I promise this’ll be my last post about pasta (at least for a while) — but there’s nothing quite like a good cheesy filling in a creamy sauce, I just had to post about tortellini.  It takes me about 40 minutes start to finish to make a meal of these from scratch, but it’s so very worth it that I’ve had them for lunch probably 5 days a week since it first entered my head to try them.  It’s a weird world when good pasta is a delicacy instead of a staple — before going gluten-free I positively lived on spaghetti! — but hey, delicacies are worth their while.  :-)  Even my brother likes these enough to actually help me make them from time to time, and boy is it usually a pain to get him to help in the kitchen.

I have to say, though, that tortellini are one of those things that seem a lot harder to make than they actually are.  When I decided to give them a shot I expected to be baffled and frustrated by some sort of arcane construction process that would befuddle my slow-learning fingers, but I watched a few instructional videos online and made my first tortellini perfectly.  (If my instructions below aren’t clear enough, by all means look elsewhere for clarity!)

Now all these pretty pictures are making me want some tortellini, so I’ll get right to the recipe.  :-)

Tortellini and Cream Sauce

Yield:  About 16-18 tortellini; enough for one person to have a meal

For the pasta — 1/4 lb of homemade gluten-free pasta dough

For the filling:
  • 1 cup ricotta cheese
  • 1 1/2 cup grated mozzarella cheese
  • 1/8 pepper
  • 1/4 tsp salt
  • 1/4 tsp basil
  • 1/4 tsp parsley
  • 1/8 tsp marjoram
  • 1/8 tsp thyme
  • 1/8 tsp garlic powder
  • 1 egg

For the sauce:

  • 1 T butter
  • 1/4 cup half-and-half
  • 1-2 T parmesan

Directions:

1.  First, to make the filling.  (It’s slightly different from the filling for my cheese ravioli; since there’s parmesan in the sauce, you don’t really need it in the filling, too.)  Get a small-to-medium mixing bowl, combine all the filling ingredients, and mix thoroughly.  Unless you’re  tackling the time-consuming undertaking of using up all the filling at once, there’ll be plenty left over, so if you have a mixing bowl with a fitted lid you might use that so you can just stick the rest of the filling in the fridge when you’re done.  Tortellini take even longer than ravioli to make, and while the time difference is slight for small amounts, it sure can add up as you’re making more and more pasta.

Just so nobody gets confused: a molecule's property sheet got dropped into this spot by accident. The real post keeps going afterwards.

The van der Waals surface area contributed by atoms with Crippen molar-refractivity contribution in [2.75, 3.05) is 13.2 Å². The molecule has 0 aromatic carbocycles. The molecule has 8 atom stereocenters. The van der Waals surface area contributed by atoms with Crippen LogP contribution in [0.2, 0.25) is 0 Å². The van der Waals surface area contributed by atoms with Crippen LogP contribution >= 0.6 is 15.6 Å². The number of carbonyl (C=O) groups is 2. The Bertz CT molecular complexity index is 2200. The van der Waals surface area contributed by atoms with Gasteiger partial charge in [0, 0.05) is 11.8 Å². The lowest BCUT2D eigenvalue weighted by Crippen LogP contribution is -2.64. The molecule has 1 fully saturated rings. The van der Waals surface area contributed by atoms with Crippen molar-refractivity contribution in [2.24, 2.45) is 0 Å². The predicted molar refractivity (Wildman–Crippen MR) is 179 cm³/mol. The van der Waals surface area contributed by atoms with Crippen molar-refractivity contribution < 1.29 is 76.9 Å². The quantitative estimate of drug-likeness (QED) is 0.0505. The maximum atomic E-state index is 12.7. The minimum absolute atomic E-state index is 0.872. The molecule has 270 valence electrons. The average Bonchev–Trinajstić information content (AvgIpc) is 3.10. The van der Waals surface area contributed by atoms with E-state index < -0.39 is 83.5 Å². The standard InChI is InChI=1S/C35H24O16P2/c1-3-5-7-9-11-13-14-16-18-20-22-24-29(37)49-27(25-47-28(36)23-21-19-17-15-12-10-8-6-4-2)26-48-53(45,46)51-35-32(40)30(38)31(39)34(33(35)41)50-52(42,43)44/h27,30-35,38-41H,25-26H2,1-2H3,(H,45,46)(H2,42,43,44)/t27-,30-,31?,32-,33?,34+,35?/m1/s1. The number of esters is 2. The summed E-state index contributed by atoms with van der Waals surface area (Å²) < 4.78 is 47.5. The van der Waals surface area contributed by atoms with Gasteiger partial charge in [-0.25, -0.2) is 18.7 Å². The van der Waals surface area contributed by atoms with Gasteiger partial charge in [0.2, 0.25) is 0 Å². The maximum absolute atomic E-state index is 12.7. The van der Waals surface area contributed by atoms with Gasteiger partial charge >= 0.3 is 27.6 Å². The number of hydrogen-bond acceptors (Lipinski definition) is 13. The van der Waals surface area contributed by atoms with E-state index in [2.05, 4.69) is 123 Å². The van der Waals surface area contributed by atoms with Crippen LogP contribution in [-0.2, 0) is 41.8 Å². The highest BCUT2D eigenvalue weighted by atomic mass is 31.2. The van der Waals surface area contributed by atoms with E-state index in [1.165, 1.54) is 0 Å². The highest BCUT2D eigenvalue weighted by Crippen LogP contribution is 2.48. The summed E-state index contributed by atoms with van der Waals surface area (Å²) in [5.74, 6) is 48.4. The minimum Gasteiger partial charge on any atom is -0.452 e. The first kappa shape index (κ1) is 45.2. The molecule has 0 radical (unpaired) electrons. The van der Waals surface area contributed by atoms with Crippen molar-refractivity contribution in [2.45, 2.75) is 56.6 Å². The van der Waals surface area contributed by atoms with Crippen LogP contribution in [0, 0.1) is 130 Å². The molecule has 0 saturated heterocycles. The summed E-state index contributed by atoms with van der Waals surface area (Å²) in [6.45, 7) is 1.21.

2.  Now you’ll want to make your pasta dough, a process I go into here.  As with ravioli, you want to use a pasta roller (option 5(b) through that link) to make sheets of pasta that are soft and thin — soft enough that the dough will flex and seal once filled, and thin enough that it’ll cook through well.  The second thinnest setting on the roller is generally a good idea.  Just do one sheet at a time, and always, always, always wrap any dough you’re not currently working with in plastic wrap so it won’t dry out.  If the dough’s even a little dry, it’ll split wide open when you try to fold up your tortellini.

3.  Cut large circles out of your dough sheet using a glass cup or cookie cutter.  (You can make square tortellini, or so the internet tells me, but I never have, so these instructions are for round.)  Tuck the scraps away with the rest of the dough in plastic wrap, and cover up the circles you aren’t working with this very second with a towel so they won’t get more air on them than they have to.